Monday, May 18, 2020

The Monthly “12 CIO Personas” Book Turning: CIOs as “Chief Integration Officer” May 2020

The digital CIOs have to wear different colors of hats and master multiple leadership personas and management roles effortlessly.


This book “12 CIO Personas: The Digital CIO’s Situational Leadership Practices is the extensive brainstorming and logical content expansion of my book “CIO Master: Unleash the Digital Potential of IT,” to reimagine and reinvent CIO leadership via practicing multitudes of digital influence.

The important thing is that CIOs as the top leadership role must have a strong mindset, a unique personality, and a clear idea of what needs to be done, yet creative enough to not hold the company back from growth. Regardless of which personality they have, digital CIOs need to be both transformational and situational, innovative and tactical, business savvy and technology insightful, communication-effective, and operation-efficient.


   CIOs as “Chief Integration Officer” 

CIO as ‘Chief Integration Officer’: Quality Attributes in IT Integration To compete at digital speed, IT is transforming from a builder to an integrator, from a plumber to an orchestrator; from an order taker to a business advisor; IT management philosophy is also transforming from ’built to last’ to ‘wired to change,' or "wireless to design." Integration becomes the key step in building solid IT-enabled business capabilities. But what are the top quality attributes in IT integration though?

The New Book “12 CIO Personas” Chapter 11 Introduction: The CIO as “Chief Integration Officer” Traditional IT organizations are often seen as one of the weakest links in the company. To close the gaps and enforce the business-IT relationship, the CIO as the “Chief Integration Officer” needs to know how to play a bridge between what businesses understand and what technology understands. The highly effective corporations need to embed the power of information in its fiber to ensure IT is an integral part of the business to build the differentiated business competency. And IT can truly become the digital integrator, accelerator, innovator, and trusted business partner.

CIO as “Chief Integration Officer”: What is Driving the Need for better IT Integration It is the digital era, IT organizations are transforming from “Build to last,” to “Design to Change” and “Cloudify to Speed Up”. Especially, In large complex enterprises where there are many revenue streams, many business units, many geographies involved, many products and services will be having a variety of data, and a variety of systems to handle the business. Whether the cloud is used or not, here comes the need for integration and with much complexity as well. From the management perspective, what is driving the need for better integration of IT systems, and how to manage it effectively.

CIO as Chief Integration Officer: API as Lego Blocks Today’s CIO has many roles, from business strategist to innovative intrepreneur, from technology visionary to talent master, now, we may need to add a new one: CIO as Chief Integration Officer, a producer, not for the TV show, but for digital business services, as IT turns to be a platform for co-creation and digital engagement via an agile IT architecture with speed. A recent released API business value report from PWC may help CIOs gain some insight upon being a successful Chief Integration Officer:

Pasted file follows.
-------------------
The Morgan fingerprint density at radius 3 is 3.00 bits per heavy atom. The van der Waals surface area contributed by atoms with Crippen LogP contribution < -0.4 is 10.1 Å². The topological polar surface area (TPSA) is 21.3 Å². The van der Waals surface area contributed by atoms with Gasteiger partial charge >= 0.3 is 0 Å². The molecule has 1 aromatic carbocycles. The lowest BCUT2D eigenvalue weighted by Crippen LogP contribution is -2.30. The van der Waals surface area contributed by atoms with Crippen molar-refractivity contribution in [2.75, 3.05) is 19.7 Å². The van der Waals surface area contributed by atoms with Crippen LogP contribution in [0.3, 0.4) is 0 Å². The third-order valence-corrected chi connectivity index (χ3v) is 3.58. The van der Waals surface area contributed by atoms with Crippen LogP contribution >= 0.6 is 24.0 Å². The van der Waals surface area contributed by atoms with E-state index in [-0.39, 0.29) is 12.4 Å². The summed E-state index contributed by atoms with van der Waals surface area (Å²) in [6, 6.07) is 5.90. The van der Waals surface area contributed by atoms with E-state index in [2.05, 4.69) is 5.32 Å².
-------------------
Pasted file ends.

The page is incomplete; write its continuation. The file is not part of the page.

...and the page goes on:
Standardization vs. Integration The balance between standardization and integration, at the business or enterprise level, was the defining characteristic of the industrial age. Organizations today are even more complex and hyper-connected, hence, standardization and integration are more crucial, not less, as at all levels in life and business, there is an understanding about standards and why - and in this day of globalization and global marketplaces - the use of standards and the benefits they bring as to form a foundation, enabling integration, market and customer potential and speed to market. The point is: Are they always good, or are there scenarios where they might not be feasible? Both standardization and integration normally come with a cost. What mechanisms, practices, or methodology would you normally use to justify these costs to the business?

Modern organizations have their own sophistication with silo functions, the sea of information, and the pool of talent. The CIO is an inherently cross-functional role, to bridge the business and IT; the data and insight, the business’s today, and tomorrow. The digital CIOs have to wear different personas and master multiple leadership and management roles effortlessly. They need to lead at the strategic level for conducting a complex digital orchestra; they should be handy managers to plumbing information and keep it flow smoothly; they also have to be like diligent gardeners, to build a unique IT landscape via tuning technology, removing waste, nurturing culture, and empowering people.